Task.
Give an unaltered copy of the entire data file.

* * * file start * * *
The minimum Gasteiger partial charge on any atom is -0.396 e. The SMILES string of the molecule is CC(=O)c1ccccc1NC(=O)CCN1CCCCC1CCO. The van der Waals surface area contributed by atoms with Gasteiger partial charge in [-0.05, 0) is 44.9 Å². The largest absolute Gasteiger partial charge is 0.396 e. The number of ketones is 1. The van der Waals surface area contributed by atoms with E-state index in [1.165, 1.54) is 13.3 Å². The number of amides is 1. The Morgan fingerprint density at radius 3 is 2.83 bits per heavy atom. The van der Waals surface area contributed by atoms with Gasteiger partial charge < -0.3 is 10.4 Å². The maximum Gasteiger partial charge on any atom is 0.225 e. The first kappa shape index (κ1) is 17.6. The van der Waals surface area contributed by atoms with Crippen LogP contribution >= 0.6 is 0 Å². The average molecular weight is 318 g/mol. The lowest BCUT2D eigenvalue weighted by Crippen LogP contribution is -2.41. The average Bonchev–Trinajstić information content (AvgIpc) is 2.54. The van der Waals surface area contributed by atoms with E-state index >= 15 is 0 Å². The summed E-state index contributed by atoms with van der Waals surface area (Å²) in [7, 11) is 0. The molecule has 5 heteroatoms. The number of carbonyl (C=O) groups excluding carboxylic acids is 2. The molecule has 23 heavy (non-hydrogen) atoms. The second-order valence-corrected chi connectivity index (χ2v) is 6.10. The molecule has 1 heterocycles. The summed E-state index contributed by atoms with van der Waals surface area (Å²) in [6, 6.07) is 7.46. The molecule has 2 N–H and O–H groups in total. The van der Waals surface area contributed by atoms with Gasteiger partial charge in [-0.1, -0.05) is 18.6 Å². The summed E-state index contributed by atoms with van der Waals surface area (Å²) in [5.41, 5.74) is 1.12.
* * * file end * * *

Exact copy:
The minimum Gasteiger partial charge on any atom is -0.396 e. The SMILES string of the molecule is CC(=O)c1ccccc1NC(=O)CCN1CCCCC1CCO. The van der Waals surface area contributed by atoms with Gasteiger partial charge in [-0.05, 0) is 44.9 Å². The largest absolute Gasteiger partial charge is 0.396 e. The number of ketones is 1. The van der Waals surface area contributed by atoms with E-state index in [1.165, 1.54) is 13.3 Å². The number of amides is 1. The Morgan fingerprint density at radius 3 is 2.83 bits per heavy atom. The van der Waals surface area contributed by atoms with Gasteiger partial charge < -0.3 is 10.4 Å². The maximum Gasteiger partial charge on any atom is 0.225 e. The first kappa shape index (κ1) is 17.6. The van der Waals surface area contributed by atoms with Crippen LogP contribution >= 0.6 is 0 Å². The average molecular weight is 318 g/mol. The lowest BCUT2D eigenvalue weighted by Crippen LogP contribution is -2.41. The average Bonchev–Trinajstić information content (AvgIpc) is 2.54. The van der Waals surface area contributed by atoms with E-state index >= 15 is 0 Å². The summed E-state index contributed by atoms with van der Waals surface area (Å²) in [7, 11) is 0. The molecule has 5 heteroatoms. The number of carbonyl (C=O) groups excluding carboxylic acids is 2. The molecule has 23 heavy (non-hydrogen) atoms. The second-order valence-corrected chi connectivity index (χ2v) is 6.10. The molecule has 1 heterocycles. The summed E-state index contributed by atoms with van der Waals surface area (Å²) in [6, 6.07) is 7.46. The molecule has 2 N–H and O–H groups in total. The van der Waals surface area contributed by atoms with Gasteiger partial charge in [-0.1, -0.05) is 18.6 Å². The summed E-state index contributed by atoms with van der Waals surface area (Å²) in [5.41, 5.74) is 1.12.